A straw poll suggests that Rubens is not popular. How can you persuade those who can’t get on with him to look longer? You can offer opinions: what they find too fleshy I approve as sensual. When they complain of facile energy, empty of meaning, I praise the articulation of fictive space. But giving different labels doesn’t advance the case. So why defend at all? Why not just celebrate and hope that enthusiasm will be infectious? Mainly because some of what those who don’t like the paintings find repugnant is repugnant to me too. To love Rubens is to accept that he fails where other great painters succeed. No painter can do everything. But the source of Rubens’s failures may also be the source of his unparalleled energy, charm and inventiveness.
Take the way he paints Jesus’ dead body as it is taken down from the cross. His greatest version of this subject is in Antwerp, but there are two others in the big Rubens exhibition at the Palais des Beaux-Arts in Lille (until 14 June). In the more striking of the two, which lives in Lille, Christ is pale, elegant, perfectly muscled, sculptural. Compare this version of the dead body with the body in Titian’s late Entombment in the Prado. Titian’s Christ looks older. His heavily muscled arm can also be compared to antique sculpture. But where Rubens suggests a sleeping Apollo, Titian brings to mind a dying gladiator. In Rembrandt’s version the body is weak, not muscular. Pathos is evoked in all three, but Rubens advertises imminent, triumphant resurrection so plainly that death is not awful. Titian evokes masculine stoicism, noble grief, Rembrandt’s Christ is human – this is a body like the bodies of those we love, touching in its imperfection. And it is dead.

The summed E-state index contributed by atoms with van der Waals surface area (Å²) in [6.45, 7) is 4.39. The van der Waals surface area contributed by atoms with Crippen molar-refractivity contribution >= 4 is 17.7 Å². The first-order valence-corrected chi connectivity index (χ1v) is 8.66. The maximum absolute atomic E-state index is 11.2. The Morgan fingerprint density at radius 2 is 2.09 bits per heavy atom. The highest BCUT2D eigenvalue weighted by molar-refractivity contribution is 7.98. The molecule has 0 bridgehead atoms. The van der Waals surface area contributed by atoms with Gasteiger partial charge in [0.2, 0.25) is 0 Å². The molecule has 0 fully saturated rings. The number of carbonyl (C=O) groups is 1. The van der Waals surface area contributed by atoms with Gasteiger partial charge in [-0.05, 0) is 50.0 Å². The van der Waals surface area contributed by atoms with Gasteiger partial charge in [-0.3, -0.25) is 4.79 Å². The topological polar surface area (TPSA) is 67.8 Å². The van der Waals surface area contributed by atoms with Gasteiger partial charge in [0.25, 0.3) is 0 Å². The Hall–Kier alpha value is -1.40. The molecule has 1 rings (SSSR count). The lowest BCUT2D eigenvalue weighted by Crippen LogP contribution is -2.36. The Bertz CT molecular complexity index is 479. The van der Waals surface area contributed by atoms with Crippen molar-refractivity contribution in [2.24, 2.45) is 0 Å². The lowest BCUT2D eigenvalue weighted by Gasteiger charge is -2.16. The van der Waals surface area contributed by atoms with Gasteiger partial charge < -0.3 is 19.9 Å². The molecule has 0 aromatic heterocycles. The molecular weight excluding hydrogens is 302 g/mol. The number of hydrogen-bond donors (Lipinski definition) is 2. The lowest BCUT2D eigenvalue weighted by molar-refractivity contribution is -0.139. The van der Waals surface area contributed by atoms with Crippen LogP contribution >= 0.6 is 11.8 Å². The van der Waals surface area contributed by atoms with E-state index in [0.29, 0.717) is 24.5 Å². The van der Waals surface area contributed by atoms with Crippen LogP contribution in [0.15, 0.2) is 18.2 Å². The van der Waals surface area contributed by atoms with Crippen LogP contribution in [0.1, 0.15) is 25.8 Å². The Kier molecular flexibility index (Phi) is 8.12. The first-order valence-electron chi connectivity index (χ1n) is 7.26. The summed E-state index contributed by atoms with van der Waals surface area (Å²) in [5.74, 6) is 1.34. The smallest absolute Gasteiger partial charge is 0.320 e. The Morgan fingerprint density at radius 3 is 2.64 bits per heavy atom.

The first two contain the surrounding figures in a shallow space. Rembrandt stands back. In Rubens’s picture the strong men who are lowering the body drive the composition; the lamenting women are bystanders. Titian shows muscular supporting figures which marvellously suggest the weight of the dead body, but the most telling expressions are those of the women. Rembrandt shows a crowd – the individuals we can name are hardly more prominent than anonymous bystanders. Of the three, Rubens seems least sincere, the most theatrical in the sense that what he is offering could be a tableau set up with models. When you look at the way he put his paintings together you begin to understand why his statement might be the least coherent.